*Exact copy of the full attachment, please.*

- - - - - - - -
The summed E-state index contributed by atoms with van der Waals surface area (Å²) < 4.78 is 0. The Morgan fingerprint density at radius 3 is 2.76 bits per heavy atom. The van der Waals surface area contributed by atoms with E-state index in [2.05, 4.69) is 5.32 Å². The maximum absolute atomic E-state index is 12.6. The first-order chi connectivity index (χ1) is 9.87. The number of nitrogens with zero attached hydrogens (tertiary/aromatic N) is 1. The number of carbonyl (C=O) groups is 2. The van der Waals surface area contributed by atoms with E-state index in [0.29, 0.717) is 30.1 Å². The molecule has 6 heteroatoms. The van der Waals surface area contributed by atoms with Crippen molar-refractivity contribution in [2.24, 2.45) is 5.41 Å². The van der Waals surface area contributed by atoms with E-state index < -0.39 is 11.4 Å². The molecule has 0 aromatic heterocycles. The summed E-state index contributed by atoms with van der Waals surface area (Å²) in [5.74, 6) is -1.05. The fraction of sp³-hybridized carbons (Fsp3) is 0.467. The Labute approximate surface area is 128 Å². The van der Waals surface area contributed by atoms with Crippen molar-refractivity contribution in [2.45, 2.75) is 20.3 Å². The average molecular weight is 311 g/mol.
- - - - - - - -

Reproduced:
The summed E-state index contributed by atoms with van der Waals surface area (Å²) < 4.78 is 0. The Morgan fingerprint density at radius 3 is 2.76 bits per heavy atom. The van der Waals surface area contributed by atoms with E-state index in [2.05, 4.69) is 5.32 Å². The maximum absolute atomic E-state index is 12.6. The first-order chi connectivity index (χ1) is 9.87. The number of nitrogens with zero attached hydrogens (tertiary/aromatic N) is 1. The number of carbonyl (C=O) groups is 2. The van der Waals surface area contributed by atoms with E-state index in [0.29, 0.717) is 30.1 Å². The molecule has 6 heteroatoms. The van der Waals surface area contributed by atoms with Crippen molar-refractivity contribution in [2.24, 2.45) is 5.41 Å². The van der Waals surface area contributed by atoms with E-state index < -0.39 is 11.4 Å². The molecule has 0 aromatic heterocycles. The summed E-state index contributed by atoms with van der Waals surface area (Å²) in [5.74, 6) is -1.05. The fraction of sp³-hybridized carbons (Fsp3) is 0.467. The Labute approximate surface area is 128 Å². The van der Waals surface area contributed by atoms with Crippen molar-refractivity contribution in [2.45, 2.75) is 20.3 Å². The average molecular weight is 311 g/mol.